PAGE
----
"We are big supporters of encryption," said Gerstell. "Encryption is more of a law enforcement issue."
He said the NSA sees ISIS terrorists using end-to-end encryption, and that has prevented the agency from finding out the key information about those bad actors.
The widespread availability of encryption technology requires the government to employ additional resources to monitor terrorists, said Gerstell. He declined to elaborate on specific sources and methods.
Privacy advocate Cindy Cohn, executive director of the Electronic Frontier Foundation, listed some of the methods the government may use when encryption blocks access to information shared by suspects: They install key loggers on devices to discover passwords, stop computers on their way to being shipped and install backdoors or send fake messages masquerading as popular services like Facebook to trick suspects to divulging passwords.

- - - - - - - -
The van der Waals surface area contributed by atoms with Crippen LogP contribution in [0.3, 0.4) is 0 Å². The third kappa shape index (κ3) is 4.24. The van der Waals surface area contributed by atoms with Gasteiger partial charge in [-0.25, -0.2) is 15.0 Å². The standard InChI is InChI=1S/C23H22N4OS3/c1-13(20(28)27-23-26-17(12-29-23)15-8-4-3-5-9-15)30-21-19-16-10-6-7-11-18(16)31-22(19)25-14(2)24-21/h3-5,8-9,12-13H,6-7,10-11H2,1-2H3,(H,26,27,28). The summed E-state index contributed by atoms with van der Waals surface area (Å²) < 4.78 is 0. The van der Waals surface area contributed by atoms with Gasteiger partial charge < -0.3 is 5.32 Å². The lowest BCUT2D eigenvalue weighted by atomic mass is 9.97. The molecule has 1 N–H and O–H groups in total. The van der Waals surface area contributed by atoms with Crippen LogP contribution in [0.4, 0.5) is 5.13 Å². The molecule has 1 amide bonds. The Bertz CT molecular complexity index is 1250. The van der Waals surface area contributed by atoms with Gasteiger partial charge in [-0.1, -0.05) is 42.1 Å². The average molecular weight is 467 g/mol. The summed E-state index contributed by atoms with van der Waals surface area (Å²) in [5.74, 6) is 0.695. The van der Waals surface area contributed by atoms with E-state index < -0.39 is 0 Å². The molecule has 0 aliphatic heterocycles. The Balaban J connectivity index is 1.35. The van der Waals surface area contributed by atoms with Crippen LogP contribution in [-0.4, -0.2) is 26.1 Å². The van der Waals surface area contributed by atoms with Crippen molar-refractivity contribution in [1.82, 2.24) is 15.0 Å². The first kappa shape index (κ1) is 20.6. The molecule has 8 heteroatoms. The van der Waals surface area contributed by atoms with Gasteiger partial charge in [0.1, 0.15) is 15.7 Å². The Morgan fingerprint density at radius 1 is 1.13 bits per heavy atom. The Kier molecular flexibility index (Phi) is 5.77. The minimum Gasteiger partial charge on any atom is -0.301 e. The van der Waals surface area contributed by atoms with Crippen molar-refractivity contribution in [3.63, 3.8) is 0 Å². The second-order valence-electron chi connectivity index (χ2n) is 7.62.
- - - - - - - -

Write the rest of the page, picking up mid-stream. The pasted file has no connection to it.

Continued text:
"We know they purchase vulnerabilities and don't tell the companies their systems are vulnerable," she said.
About 90 percent of the vulnerabilities the government discovers are in fact disclosed, but at times they choose not to share that information for national security reasons, said Gerstell.
The NSA is in an excellent position to assess cyberthreats given its tech chops, but the anonymity enabled by end-to-end encryption — whose adoption is growing — allows some people to get away with "mischief" and the barriers to entry for the use of this technology are "extremely low," he said.
Cybersecurity is the biggest threat the NSA will face over the next couple of decades, and the agency is very focused on combating cybercrime. It takes a multifaceted approach — working hand in hand with the FBI and Department of Homeland Security to share threat information, and issuing bulletins to reach the public where appropriate, Gerstell said.
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